<< Faith & Works >>
To build on @scottbeau ’s point with James:
What good is it, my brothers and sisters, if someone claims to have faith but has no deeds? Can such faith save them? Suppose a brother or a sister is without clothes and daily food. If one of you says to them, “Go in peace; keep warm and well fed,” but does nothing about their physical needs, what good is it? In the same way, faith by itself, if it is not accompanied by action, is dead. (James 2:14-17)
I think it is a commonly quoted verse that “faith without works is dead”. However, the context of it is more from a POV of doing something before men and to men. God sees us by our faith, but unfortunately men sees us by our works. The only way they can see that you are saved is not by your words, but by your works instead.
In the same way, let your light shine before others, that they may see your good deeds and glorify your Father in heaven. (Matthew 5:16)
This verse further supports that your “good deeds” are intended for “others to see”.
<< Losing Salvation >>
If we build on the idea that once saved, but NOT always saved, then it begets a few key questions:
How will you know when you fail? (The mere thought equates to doing, and breaking one law means you break all ten.)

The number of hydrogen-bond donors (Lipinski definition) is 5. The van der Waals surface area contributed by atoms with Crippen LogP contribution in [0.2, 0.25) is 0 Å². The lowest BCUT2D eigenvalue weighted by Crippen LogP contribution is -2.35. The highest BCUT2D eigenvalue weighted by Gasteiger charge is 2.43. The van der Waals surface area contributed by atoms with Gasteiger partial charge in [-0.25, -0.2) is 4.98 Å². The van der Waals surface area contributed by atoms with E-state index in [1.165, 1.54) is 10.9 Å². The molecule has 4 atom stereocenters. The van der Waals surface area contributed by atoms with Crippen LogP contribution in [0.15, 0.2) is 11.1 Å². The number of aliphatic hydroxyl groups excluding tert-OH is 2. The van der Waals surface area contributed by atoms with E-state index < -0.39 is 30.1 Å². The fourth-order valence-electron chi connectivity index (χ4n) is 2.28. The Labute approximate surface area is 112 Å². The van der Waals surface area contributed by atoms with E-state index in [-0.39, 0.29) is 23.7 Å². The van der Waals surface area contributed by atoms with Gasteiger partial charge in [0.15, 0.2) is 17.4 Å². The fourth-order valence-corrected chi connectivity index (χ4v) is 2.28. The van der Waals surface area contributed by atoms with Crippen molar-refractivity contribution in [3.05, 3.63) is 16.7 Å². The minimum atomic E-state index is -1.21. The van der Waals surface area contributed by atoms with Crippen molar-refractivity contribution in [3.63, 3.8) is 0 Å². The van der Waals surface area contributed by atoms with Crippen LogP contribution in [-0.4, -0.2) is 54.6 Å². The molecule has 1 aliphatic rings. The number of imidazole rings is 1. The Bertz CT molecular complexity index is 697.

How will you know if you have confessed everything? (What if you forgot to confess one sin? And this is not even going into the Greek where the definition of confession is actually “change of mind” rather than declaring your sin.)
Will an unconfessed sin cause you to lose your salvation? (Are there differences in severity of sin?)
If you take a step back, this is actually a similar structure to Islam - where you do not ever know whether your good deeds outweigh your bad deeds. There will be no security, and you will be living in constant fear whether that one bad deed you have just did, is one too many to tip the scales into losing salvation. Worse still if you don’t even remember if you have committed that sin.
<< Help Yourself First >>
There is a common saying that goes around that says:
If you don’t help yourself, God won’t help you.
This is not only not biblical, but there is a loophole in the logic. We need a Saviour (or God) because we are unable to do some things by ourselves. If it is something that we can do ourselves, why do we need God to come into the picture for our situation? Furthermore, if it is something that God won’t help, and only He can do, how will we be able to ever do anything about it?
While Jesus was in one of the towns, a man came along who was covered with leprosy. When he saw Jesus, he fell with his face to the ground and begged him, “Lord, if you are willing, you can make me clean.” Jesus reached out his hand and touched the man. “I am willing,” he said. “Be clean!” And immediately the leprosy left him. (Luke 5:12-13)
In the verse, even the leper knew that Jesus could. His concern was more if Jesus “would”, and the answer was, yes!
<< Growing in Faith - Your Spiritual Walk >>